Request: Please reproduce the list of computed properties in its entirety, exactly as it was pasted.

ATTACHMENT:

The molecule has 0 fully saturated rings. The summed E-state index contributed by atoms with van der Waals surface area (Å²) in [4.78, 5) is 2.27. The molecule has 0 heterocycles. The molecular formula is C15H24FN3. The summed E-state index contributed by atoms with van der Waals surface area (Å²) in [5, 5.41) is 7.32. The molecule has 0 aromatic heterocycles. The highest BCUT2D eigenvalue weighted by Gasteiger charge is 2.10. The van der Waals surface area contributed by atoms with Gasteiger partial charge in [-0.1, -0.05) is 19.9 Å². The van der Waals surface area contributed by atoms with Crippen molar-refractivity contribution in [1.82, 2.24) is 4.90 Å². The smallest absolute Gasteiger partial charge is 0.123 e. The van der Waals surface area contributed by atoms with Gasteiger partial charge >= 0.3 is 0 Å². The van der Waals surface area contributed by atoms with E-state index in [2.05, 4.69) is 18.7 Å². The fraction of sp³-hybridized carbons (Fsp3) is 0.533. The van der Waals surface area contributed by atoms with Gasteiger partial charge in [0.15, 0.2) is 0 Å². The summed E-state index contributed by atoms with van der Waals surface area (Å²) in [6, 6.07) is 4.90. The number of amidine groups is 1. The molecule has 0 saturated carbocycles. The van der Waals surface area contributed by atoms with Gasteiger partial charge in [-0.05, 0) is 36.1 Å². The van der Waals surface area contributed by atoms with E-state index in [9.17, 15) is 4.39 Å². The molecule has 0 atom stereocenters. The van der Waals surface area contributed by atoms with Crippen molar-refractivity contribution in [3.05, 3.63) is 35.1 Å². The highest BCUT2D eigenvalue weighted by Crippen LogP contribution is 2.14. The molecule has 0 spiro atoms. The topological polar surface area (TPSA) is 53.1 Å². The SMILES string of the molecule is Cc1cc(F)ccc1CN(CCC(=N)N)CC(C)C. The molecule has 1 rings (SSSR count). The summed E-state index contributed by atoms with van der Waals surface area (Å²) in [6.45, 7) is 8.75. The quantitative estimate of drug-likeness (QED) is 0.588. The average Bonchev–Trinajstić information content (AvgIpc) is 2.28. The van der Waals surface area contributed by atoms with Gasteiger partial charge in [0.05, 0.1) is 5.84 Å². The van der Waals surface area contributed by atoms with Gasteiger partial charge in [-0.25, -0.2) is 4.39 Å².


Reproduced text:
The molecule has 0 fully saturated rings. The summed E-state index contributed by atoms with van der Waals surface area (Å²) in [4.78, 5) is 2.27. The molecule has 0 heterocycles. The molecular formula is C15H24FN3. The summed E-state index contributed by atoms with van der Waals surface area (Å²) in [5, 5.41) is 7.32. The molecule has 0 aromatic heterocycles. The highest BCUT2D eigenvalue weighted by Gasteiger charge is 2.10. The van der Waals surface area contributed by atoms with Gasteiger partial charge in [-0.1, -0.05) is 19.9 Å². The van der Waals surface area contributed by atoms with Crippen molar-refractivity contribution in [1.82, 2.24) is 4.90 Å². The smallest absolute Gasteiger partial charge is 0.123 e. The van der Waals surface area contributed by atoms with Gasteiger partial charge >= 0.3 is 0 Å². The van der Waals surface area contributed by atoms with E-state index in [2.05, 4.69) is 18.7 Å². The fraction of sp³-hybridized carbons (Fsp3) is 0.533. The van der Waals surface area contributed by atoms with Gasteiger partial charge in [0.15, 0.2) is 0 Å². The summed E-state index contributed by atoms with van der Waals surface area (Å²) in [6, 6.07) is 4.90. The number of amidine groups is 1. The molecule has 0 saturated carbocycles. The van der Waals surface area contributed by atoms with Gasteiger partial charge in [-0.05, 0) is 36.1 Å². The van der Waals surface area contributed by atoms with E-state index in [9.17, 15) is 4.39 Å². The molecule has 0 atom stereocenters. The van der Waals surface area contributed by atoms with Crippen molar-refractivity contribution in [3.05, 3.63) is 35.1 Å². The highest BCUT2D eigenvalue weighted by Crippen LogP contribution is 2.14. The molecule has 0 spiro atoms. The topological polar surface area (TPSA) is 53.1 Å². The SMILES string of the molecule is Cc1cc(F)ccc1CN(CCC(=N)N)CC(C)C. The molecule has 1 rings (SSSR count). The summed E-state index contributed by atoms with van der Waals surface area (Å²) in [6.45, 7) is 8.75. The quantitative estimate of drug-likeness (QED) is 0.588. The average Bonchev–Trinajstić information content (AvgIpc) is 2.28. The van der Waals surface area contributed by atoms with Gasteiger partial charge in [0.05, 0.1) is 5.84 Å². The van der Waals surface area contributed by atoms with Gasteiger partial charge in [-0.25, -0.2) is 4.39 Å².